Hari Raya Aidil Fitri
‘Hari Raya’ means “day of celebration,” and is a significant celebration for Muslims worldwide. Hari Raya Aidil Fitri signifies the end of the fasting month of Ramadan, and is determined by sighting the new moon on the day before the next month of the Muslim calendar (Syawal).
Ramadan is to remind Muslims of the plight of the poor, and to cleanse themselves through abstinence and self-control. During Ramadan, Muslims fast from dawn until sunset, and are forbidden from smoking and having sexual relations during daylight hours.
On the morning of Hari Raya Aidil Fitri, Muslims dress in new clothes and congregate in the mosques to perform prayers, and then visit cemeteries to pray for the departed souls of their loved ones. Returning home, oil lamps are lit to welcome the angels that visit on the seven days before the festival. Relatives and friends are welcomed to their ‘open house,’ and are served a wide variety of spicy dishes. Favourites include lontong, nasi padang, and beef rendang. Kids love Hari Raya Aidil Fitri, but not only for the food – they’re often given green packets of money when they go visiting
Though the actual celebration lasts an entire month, the festivities are usually concentrated in the first three days. If you’re invited to a Muslim home during Hari Raya Aidil Fitri, prepare yourself to eat!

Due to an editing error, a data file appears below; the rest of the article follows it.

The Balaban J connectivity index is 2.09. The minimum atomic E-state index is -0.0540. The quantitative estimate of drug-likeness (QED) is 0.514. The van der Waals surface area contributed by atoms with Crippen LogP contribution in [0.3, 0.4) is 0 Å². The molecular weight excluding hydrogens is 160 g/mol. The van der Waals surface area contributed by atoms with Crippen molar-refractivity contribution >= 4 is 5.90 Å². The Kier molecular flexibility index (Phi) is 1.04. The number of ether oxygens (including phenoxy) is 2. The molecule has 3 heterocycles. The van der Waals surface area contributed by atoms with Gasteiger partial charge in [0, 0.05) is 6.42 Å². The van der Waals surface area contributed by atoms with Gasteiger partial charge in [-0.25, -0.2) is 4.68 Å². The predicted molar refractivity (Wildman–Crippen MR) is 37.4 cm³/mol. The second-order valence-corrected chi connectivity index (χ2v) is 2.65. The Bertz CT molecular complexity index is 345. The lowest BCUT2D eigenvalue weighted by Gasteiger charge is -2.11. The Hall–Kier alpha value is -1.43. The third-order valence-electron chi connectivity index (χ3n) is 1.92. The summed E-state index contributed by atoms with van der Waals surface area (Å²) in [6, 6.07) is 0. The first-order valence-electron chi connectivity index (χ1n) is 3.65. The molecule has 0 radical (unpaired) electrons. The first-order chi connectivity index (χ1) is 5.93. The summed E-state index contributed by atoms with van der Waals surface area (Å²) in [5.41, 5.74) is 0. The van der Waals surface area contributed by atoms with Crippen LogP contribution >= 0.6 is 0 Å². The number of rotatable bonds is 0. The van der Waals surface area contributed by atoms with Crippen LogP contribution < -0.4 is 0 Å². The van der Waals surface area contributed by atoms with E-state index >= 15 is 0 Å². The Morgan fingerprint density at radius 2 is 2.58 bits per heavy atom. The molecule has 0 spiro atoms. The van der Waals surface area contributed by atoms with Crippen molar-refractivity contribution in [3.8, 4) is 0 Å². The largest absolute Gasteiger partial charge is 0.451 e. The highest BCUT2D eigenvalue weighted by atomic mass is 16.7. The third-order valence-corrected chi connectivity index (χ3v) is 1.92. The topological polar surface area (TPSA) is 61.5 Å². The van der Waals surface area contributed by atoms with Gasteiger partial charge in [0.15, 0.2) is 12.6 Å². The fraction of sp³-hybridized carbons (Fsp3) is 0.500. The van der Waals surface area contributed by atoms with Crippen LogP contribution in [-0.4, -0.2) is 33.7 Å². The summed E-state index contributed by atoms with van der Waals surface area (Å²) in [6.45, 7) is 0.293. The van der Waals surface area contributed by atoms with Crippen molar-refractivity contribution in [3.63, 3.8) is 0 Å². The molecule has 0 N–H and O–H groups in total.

Deepavali (or Diwali) means “a row of lights,” and is the Hindu festival of lights. Though several alleged origins exist, Deepavali is celebrated in Malaysia as the day the evil Narakasura was slain by Lord Krishna, when light triumphed over darkness. Hindus start the festival early, preparing Indian cookies like ommapadi, atharasum, and chippi. They also need to go shopping, as everything from clothes to bedspreads must be new and clean.
On Deepavali eve, ‘padayai’ (offerings) and prayers are made to ancestors, and then everyone busies themselves with cooking, hanging new curtains and placing new settees, and so on to welcome Laxmi, the goddess of prosperity.
Awake before sunrise, a Hindu family will apply oil on their heads, and then each member will take a ‘ganga-snanam’ (a ritual oil bath) to cleanse themselves of the past year’s impurities. Prayers are held at an altar, and then the family will gather to receive their elders’ blessings.
With prayers over, the ‘open house’ festival of food begins! As a courtesy to Muslim friends, many Hindu families offer halal foods, and everyone walks away filled with delicious Indian cookies and curries. Like their Muslim chums, Hindu kids love collecting their money packets!
Though oil lamps are lit elsewhere, most Malaysian Indians originate from Southern India, where the traditional lamp lighting occurs in a later festival (Karthigal Villaku).
Source: The Expat October 2005
This article has been edited for ExpatGoMalaysia.com
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